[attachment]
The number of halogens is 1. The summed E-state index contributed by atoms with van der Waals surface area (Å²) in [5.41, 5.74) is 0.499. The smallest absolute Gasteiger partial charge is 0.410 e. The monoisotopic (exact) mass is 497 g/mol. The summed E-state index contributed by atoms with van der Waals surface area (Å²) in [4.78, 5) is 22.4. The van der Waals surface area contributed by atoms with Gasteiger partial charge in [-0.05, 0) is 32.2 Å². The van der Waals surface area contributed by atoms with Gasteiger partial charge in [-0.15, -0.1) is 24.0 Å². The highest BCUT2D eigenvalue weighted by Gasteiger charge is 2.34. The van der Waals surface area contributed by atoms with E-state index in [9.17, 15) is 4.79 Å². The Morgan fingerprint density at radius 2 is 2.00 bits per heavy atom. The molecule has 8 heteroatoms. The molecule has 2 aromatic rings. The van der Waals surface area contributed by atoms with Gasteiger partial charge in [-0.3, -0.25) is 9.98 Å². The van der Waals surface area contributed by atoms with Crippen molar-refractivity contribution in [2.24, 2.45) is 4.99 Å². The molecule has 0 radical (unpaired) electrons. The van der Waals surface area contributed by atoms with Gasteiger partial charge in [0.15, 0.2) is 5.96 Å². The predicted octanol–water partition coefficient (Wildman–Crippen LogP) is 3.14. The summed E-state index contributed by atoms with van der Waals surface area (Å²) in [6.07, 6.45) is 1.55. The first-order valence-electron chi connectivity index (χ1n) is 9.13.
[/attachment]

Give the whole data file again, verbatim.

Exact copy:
The number of halogens is 1. The summed E-state index contributed by atoms with van der Waals surface area (Å²) in [5.41, 5.74) is 0.499. The smallest absolute Gasteiger partial charge is 0.410 e. The monoisotopic (exact) mass is 497 g/mol. The summed E-state index contributed by atoms with van der Waals surface area (Å²) in [4.78, 5) is 22.4. The van der Waals surface area contributed by atoms with Gasteiger partial charge in [-0.05, 0) is 32.2 Å². The van der Waals surface area contributed by atoms with Gasteiger partial charge in [-0.15, -0.1) is 24.0 Å². The highest BCUT2D eigenvalue weighted by Gasteiger charge is 2.34. The van der Waals surface area contributed by atoms with E-state index in [9.17, 15) is 4.79 Å². The Morgan fingerprint density at radius 2 is 2.00 bits per heavy atom. The molecule has 8 heteroatoms. The molecule has 2 aromatic rings. The van der Waals surface area contributed by atoms with Gasteiger partial charge in [-0.3, -0.25) is 9.98 Å². The van der Waals surface area contributed by atoms with Crippen molar-refractivity contribution in [2.24, 2.45) is 4.99 Å². The molecule has 0 radical (unpaired) electrons. The van der Waals surface area contributed by atoms with Gasteiger partial charge in [0.15, 0.2) is 5.96 Å². The predicted octanol–water partition coefficient (Wildman–Crippen LogP) is 3.14. The summed E-state index contributed by atoms with van der Waals surface area (Å²) in [6.07, 6.45) is 1.55. The first-order valence-electron chi connectivity index (χ1n) is 9.13.